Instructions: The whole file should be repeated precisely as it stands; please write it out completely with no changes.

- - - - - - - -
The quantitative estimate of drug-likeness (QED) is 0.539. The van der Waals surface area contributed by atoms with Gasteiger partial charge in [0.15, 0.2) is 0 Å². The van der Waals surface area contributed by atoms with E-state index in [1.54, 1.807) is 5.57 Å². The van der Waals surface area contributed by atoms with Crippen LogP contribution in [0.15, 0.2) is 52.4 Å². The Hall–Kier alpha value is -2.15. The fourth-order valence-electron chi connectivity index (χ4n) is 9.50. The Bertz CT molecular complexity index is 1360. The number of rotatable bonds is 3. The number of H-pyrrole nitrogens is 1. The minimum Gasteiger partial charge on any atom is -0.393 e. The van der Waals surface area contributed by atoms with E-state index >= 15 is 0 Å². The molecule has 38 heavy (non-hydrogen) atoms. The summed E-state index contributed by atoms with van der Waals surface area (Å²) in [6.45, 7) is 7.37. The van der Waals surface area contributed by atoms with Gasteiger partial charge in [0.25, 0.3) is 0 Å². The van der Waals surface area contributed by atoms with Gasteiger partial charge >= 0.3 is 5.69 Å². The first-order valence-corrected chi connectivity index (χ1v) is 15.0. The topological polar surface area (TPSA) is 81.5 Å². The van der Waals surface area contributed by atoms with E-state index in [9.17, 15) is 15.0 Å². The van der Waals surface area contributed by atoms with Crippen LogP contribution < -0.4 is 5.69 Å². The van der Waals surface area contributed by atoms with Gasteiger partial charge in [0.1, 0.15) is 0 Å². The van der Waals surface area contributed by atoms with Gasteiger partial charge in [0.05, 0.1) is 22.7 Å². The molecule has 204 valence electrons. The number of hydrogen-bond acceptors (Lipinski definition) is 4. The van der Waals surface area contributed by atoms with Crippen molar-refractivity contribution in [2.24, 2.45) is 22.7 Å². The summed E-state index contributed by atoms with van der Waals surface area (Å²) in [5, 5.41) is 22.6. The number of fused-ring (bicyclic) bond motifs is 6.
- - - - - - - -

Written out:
The quantitative estimate of drug-likeness (QED) is 0.539. The van der Waals surface area contributed by atoms with Gasteiger partial charge in [0.15, 0.2) is 0 Å². The van der Waals surface area contributed by atoms with E-state index in [1.54, 1.807) is 5.57 Å². The van der Waals surface area contributed by atoms with Crippen LogP contribution in [0.15, 0.2) is 52.4 Å². The Hall–Kier alpha value is -2.15. The fourth-order valence-electron chi connectivity index (χ4n) is 9.50. The Bertz CT molecular complexity index is 1360. The number of rotatable bonds is 3. The number of H-pyrrole nitrogens is 1. The minimum Gasteiger partial charge on any atom is -0.393 e. The van der Waals surface area contributed by atoms with E-state index >= 15 is 0 Å². The molecule has 38 heavy (non-hydrogen) atoms. The summed E-state index contributed by atoms with van der Waals surface area (Å²) in [6.45, 7) is 7.37. The van der Waals surface area contributed by atoms with Gasteiger partial charge in [0.25, 0.3) is 0 Å². The van der Waals surface area contributed by atoms with Gasteiger partial charge >= 0.3 is 5.69 Å². The first-order valence-corrected chi connectivity index (χ1v) is 15.0. The topological polar surface area (TPSA) is 81.5 Å². The van der Waals surface area contributed by atoms with E-state index in [9.17, 15) is 15.0 Å². The van der Waals surface area contributed by atoms with Crippen LogP contribution < -0.4 is 5.69 Å². The van der Waals surface area contributed by atoms with Gasteiger partial charge in [0.1, 0.15) is 0 Å². The van der Waals surface area contributed by atoms with Gasteiger partial charge in [0.05, 0.1) is 22.7 Å². The molecule has 204 valence electrons. The number of hydrogen-bond acceptors (Lipinski definition) is 4. The van der Waals surface area contributed by atoms with Crippen molar-refractivity contribution in [2.24, 2.45) is 22.7 Å². The summed E-state index contributed by atoms with van der Waals surface area (Å²) in [5, 5.41) is 22.6. The number of fused-ring (bicyclic) bond motifs is 6.